By Michael McAllister
For anyone who has grown tired of the contentiousness and rancor of the current presidential election campaign, the October 12 candidate forum, sponsored by the League of Women Voters and held at the Drake Community Library in Grinnell, was a welcome respite.
The well-organized event featured candidates for Iowa’s District 38 senate seat and District 76 house seat. Some 60 to 70 people attended.
Candidates present (pictured above from left) were senate hopefuls Dennis Mathahs, Democrat, and John George, Libertarian. Vying for the house seat, Jacob Tornholm, Democrat, and Republican incumbent Dave Maxwell rounded out the four-member candidate panel.
Incumbent Senator Tim Kapucian, Republican, was not present. According to an announcement from Terese Grant of the League of Women Voters, Kapucian had previously communicated his regrets, citing harvest demands as the reason for his absence.
The following is a sampling of questions and responses.
Candidates presented information about their backgrounds and their reasons for seeking office. Mathahs, an attorney from Marengo, was the first to present opening remarks. He pointed to income inequality and
education issues as priority problems. “There are people with full-time jobs working minimum wage 52 weeks a year, without taking any vacation days, that make $15,080 per year, and some of these people work for very profitable corporations.” These workers make it possible for corporations and their executives to reap large profits that do not go back into the economy; thus taxpayers subsidize the workers, who are forced to be on public assistance, and also the corporations, whose profits benefit only the “top one percent.”
Referring to his experience as a juvenile court attorney, Mathahs also stressed the need for education reform. Iowa, he said, once first or second of the states in education, has now slipped to 21st or 22nd place. “We need to make it so higher education is affordable,” he argued, referring to kids who, at the age of 12 or so, “have the sparkle in their eyes” and have ambitions to become a doctor, a lawyer, an engineer, but who, at the age of 15, are discouraged. “The spark is gone” because they have learned how expensive college is and “they have totally changed their whole outlook on life.”
John George, Libertarian, cited “self-ownership” as the basis of the Libertarian philosophy, and with that principle comes a desire to decrease government. To assure growth in the business sector, George asserted, requires less government and fewer regulations. He also advocated a reformed tax system that would institute a flat tax, beginning at 5.5%, with a $10,000 deduction.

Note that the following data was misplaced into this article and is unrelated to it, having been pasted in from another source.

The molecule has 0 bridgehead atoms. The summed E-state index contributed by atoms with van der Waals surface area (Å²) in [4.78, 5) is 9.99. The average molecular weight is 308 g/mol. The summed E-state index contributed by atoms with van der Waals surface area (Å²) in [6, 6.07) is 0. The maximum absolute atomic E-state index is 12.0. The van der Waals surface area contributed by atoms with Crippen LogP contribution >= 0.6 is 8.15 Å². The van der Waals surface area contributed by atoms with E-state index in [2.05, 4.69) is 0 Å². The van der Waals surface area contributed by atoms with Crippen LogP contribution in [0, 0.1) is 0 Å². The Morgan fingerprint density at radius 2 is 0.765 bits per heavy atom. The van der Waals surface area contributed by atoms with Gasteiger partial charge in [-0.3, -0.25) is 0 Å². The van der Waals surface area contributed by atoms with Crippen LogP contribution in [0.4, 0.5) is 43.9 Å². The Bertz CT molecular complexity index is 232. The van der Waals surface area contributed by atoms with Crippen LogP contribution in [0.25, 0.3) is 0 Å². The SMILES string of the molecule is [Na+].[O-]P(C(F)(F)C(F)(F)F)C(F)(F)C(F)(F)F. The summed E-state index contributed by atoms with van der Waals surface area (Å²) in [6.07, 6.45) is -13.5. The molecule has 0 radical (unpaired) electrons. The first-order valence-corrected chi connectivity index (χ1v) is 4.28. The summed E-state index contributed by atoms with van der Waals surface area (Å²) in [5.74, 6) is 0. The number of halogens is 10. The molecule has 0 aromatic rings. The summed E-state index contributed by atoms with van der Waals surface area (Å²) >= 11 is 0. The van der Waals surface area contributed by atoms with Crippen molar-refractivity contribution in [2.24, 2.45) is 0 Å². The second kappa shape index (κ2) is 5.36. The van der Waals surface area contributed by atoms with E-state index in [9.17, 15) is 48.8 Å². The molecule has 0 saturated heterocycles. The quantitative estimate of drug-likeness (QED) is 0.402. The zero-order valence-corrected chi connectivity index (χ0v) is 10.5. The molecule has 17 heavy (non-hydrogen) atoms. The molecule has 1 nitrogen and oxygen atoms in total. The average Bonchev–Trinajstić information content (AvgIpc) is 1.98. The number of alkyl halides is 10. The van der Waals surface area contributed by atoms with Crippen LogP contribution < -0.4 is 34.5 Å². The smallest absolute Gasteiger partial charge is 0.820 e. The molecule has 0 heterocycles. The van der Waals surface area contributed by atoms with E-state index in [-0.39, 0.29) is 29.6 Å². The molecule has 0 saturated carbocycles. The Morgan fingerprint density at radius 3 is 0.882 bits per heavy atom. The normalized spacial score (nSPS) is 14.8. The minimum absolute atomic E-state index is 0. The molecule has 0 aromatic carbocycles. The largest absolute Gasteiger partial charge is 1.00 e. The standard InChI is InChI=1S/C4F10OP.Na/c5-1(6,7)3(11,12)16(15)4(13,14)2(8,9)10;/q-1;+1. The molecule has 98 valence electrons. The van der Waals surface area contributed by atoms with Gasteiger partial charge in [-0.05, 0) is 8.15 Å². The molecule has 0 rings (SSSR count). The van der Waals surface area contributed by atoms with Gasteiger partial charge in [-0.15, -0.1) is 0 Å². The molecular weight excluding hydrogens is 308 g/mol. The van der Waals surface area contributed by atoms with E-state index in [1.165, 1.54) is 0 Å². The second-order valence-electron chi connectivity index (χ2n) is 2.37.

“The government’s grown too big,” George continued, stressing that as government grows individual liberty decreases. “There’s no right that government can give you.” Our most important rights come from Nature and “existed before government.” As an example of the personal liberty that Libertarianism advocates, George called for open access to medicine—specifically, legalizing “hemp for industrial purposes and … cannabis for medical purposes.”
Jacob Tornholm grew up in southwest Iowa, now lives in Williamsburg, and works as a social worker with Iowa’s Department of Human Services. He cited his desire to help people as his primary motivation behind not only his career but also his bid for office. As for what he would like to do if elected, education is one of his primary concerns. “The [Iowa] legislature has not been funding our public schools,” Tornholm stated. He refered to his daughter’s class sizes that grow “bigger and bigger every year” and the number of supply items that parents are expected to provide as evidence of legislative funding inattention. Tornholm also called Medicaid privatization “a complete disaster.” The program was instituted much too quickly, he stated, and was not properly examined before put into effect, you can read more about the program right here. Likewise, mental health programs are tragically inadequate. He referred to specific cases in which problems have surfaced, such as seeking placement for a young man requiring hospitalization with no bed available in Iowa City or Cedar Rapids. “He ended up in Waterloo,” Tornholm stated.
As Republican incumbent in House District 76, Dave Maxwell, born in Mahaska County, schooled in Deep River and Montezuma, explored farm drainage management in his cousin’s business, teacher education at UNI, agricultural engineering at Iowa State, but “Vietnam came along,” and he spent three years in the army, serving one year in the central highlands of Vietnam. Upon returning, Maxwell found the farm drainage business more inviting than before, and that has been his occupation for 42 years.
As for improving wages, he wants to “get business going like it should be.” On the topic of education, he expressed frustration: “I don’t know what more we could do for education because last year education got 77% of the new money, which meant no one else got anything.” Iowa has been relying on a growth rate of approximately 3%, but last year that rate was not maintained; thus funding for all programs was affected.
Question: Water quality – What can be done?
Maxwell: More studies need to be conducted, and more natural remedies need to be put into place. Stream bank stabilization needs more attention. He cited the nutrient management program as a positive step.